(To mark twin 50th anniversaries in 2017, as a fulltime running journalist and as a marathoner, I am posting a piece for each of those years. This one comes from 2013.)
ONCE YOU run the Boston Marathon, you never really leave it. You come back each April, if only in powerful and enduring memory.
I hadn’t been in Boston on marathon weekend since 1990. The last of my four runs had come in 1979, the first of those had been way back in 1967.
But that doesn’t mean my connection to this place and race had weakened over the years. I go to Boston every Patriots Day, and never more so than in 2013.
As always, I’d jumped online early and from 3000 miles away to track the progress of a long list (longer each year) of friends running there. I had checked in many of them at the finish before leaving home for a lunch date with another Boston Marathon veteran.
Online results had stopped as runners with projected times in the low fours should have finished. This wasn’t unusual. Searches like mine often overwhelmed Boston’s Internet server on marathon day.
I met Neal Benson in a brew pub. He wore his T-shirt from the centennial race of 1996. As we sat down, he glanced at a silent TV screen nearby, then his eyes widened.
“Hey, that’s Boston,” he said. I turned around to see smoke in the picture.
Marathoners and spectators ran away from the finish line. Soon, police and medics raced toward the lingering smoke.
“It looks like there’s a fire,” said Neal. Then he checked his phone for bulletins.
“Oh, no! There have been two explosions. They’re saying many casualties.”
We didn’t eat that noon. Neal went to his home and I to mine to follow this grim news.
My greatest concern was for the same two dozen runners whose progress I’d tracked earlier. Only now it wasn’t about their times but about their safety.
Imagine the anguish of those who were closer to them, both in proximity and relationship, who couldn’t immediately see or hear from their loved ones. Cell and wifi services were jammed. Local transport was stalled.
Amazingly, we would learn later, that despite the power of these blasts and the carnage among spectators in the immediate area no runner in the entire field was seriously injured. This doesn’t mean, though, that anyone there was left unshaken by the too-near miss.
I heard about Leanne Mohr from her sister Laurel, who co-taught a running class with me that year. Leanne had finished but not yet left the recovery area when chaos struck. With no rides available, she had to walk the six miles to her housing.
Cathy Troisi reached me late that night, Boston time. She enters annually as a fund-raiser for cancer research, to honor her late daughter. Cathy was to meet her host at the finish but didn’t get there after the race was halted. Not knowing exactly where her friend lived, she took hours to find the place.
Facebook finally told me that several Eugene friends were safe. Rachel Modee had run her first marathon with our team (but had qualified on her own). Bella Richardson coached another team in our town, and she ran here along with husband Trae. All had finished, then endured hotel lockdowns.
Jacqueline Hansen was in Boston as an honored guest, on the 40th anniversary of her victory there. (I had finished editing her book, A Long Time Coming, earlier that spring.) An all-access pass let Jacqueline stand near the finish line, which she left shortly before the explosions.
I knew John Johnson and his son Paul from our yearly visits to Jeff Galloway’s running camp at Lake Tahoe. They lived in my old hometown of Los Altos, California. John was on the homestretch, mere yards from where the second bomb went off. He wasn’t hurt, but his worries turned to his boy – a fully qualified Boston marathoner who is mentally handicapped – not knowing for too long that Paul was safe.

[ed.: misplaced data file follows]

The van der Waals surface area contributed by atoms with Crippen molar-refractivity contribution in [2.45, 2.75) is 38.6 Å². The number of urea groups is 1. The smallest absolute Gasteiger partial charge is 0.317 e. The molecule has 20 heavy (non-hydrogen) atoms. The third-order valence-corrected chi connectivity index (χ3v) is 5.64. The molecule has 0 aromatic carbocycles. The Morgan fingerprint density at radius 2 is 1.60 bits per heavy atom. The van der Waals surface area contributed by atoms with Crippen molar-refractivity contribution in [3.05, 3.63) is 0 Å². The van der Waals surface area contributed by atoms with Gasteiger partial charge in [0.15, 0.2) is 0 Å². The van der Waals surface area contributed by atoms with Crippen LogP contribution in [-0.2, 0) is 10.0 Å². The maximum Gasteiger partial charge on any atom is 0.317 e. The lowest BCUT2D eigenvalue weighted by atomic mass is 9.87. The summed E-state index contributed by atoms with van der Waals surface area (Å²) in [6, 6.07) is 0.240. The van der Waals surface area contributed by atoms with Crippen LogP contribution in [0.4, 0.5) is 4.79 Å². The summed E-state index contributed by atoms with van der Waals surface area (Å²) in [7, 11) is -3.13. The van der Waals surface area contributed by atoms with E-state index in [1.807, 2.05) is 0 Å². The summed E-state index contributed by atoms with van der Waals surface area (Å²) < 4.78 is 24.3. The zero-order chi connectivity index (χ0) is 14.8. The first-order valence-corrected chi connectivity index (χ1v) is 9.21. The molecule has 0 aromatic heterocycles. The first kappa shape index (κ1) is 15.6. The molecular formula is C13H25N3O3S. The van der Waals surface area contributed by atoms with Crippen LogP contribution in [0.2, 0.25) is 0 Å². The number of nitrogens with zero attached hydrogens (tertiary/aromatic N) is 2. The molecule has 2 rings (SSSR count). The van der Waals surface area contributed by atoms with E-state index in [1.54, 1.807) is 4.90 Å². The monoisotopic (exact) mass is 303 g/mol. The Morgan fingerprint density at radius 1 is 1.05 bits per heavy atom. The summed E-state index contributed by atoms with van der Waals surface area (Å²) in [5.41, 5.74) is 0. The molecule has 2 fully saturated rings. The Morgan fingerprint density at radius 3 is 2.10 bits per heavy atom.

My last time in Boston, 1990, I had stood at almost the exact spot where John Johnson experienced this blast. I’d waited there for my wife Barbara’s son, Chris Hazen, to finish in 4:10. That was almost exactly the time when the bombers would strike 23 years later. The distance between Boston and Oregon, and between 2013 and 1990, would never seem shorter.
A MONTH after the bombing, with the sport still shaken, Rich Benyo at Marathon & Beyond asked me and others to comment on his statement and question titled “The Aftermath.” He asked, “Can each of you comment on what long-term effect you feel this atrocity will have on the sport and lifestyle of marathon running?”
My contribution: This tragedy hit close to home for all of us, no matter how far from Boston we were on April 15th. Our first thought was, Are my friends there okay? Our second thought: I could have been there myself. Only later did we think how much and for how long the aftershocks might rattle the sport.
My hometown marathon in Eugene was one of the first post-Boston races. The local media went into a frenzy over potential risks here.
However, local organizers took reasonable and unfortunately now necessary precautions with security upgrades, but these were largely invisible to the runners. Few if any of them stayed away out of fear for their safety, nor did many volunteers or spectators abandon their posts.
I trust this will remain true nationwide, as we remember Boston 2013 without overreacting to it. As in the running itself, we must not let the remote threat of something going terribly wrong keep us from taking part in all that will likely go wonderfully right on marathon day.
Photo: Meb Keflezighi, an American by choice, responded to the 2013 attack on America by winning the 2014 race.
[Many books of mine, old and recent, are now available in two different formats: in print and as ebooks from Amazon.com. The titles: Going Far, Home Runs, Joe’s Team, Learning to Walk, Long Run Solution, Long Slow Distance, Miles to Go, Pacesetters, Run Right Now, Run Right Now Training Log, See How We Run, Starting Lines, and This Runner’s World, plus Rich Englehart’s book about me, Slow Joe.]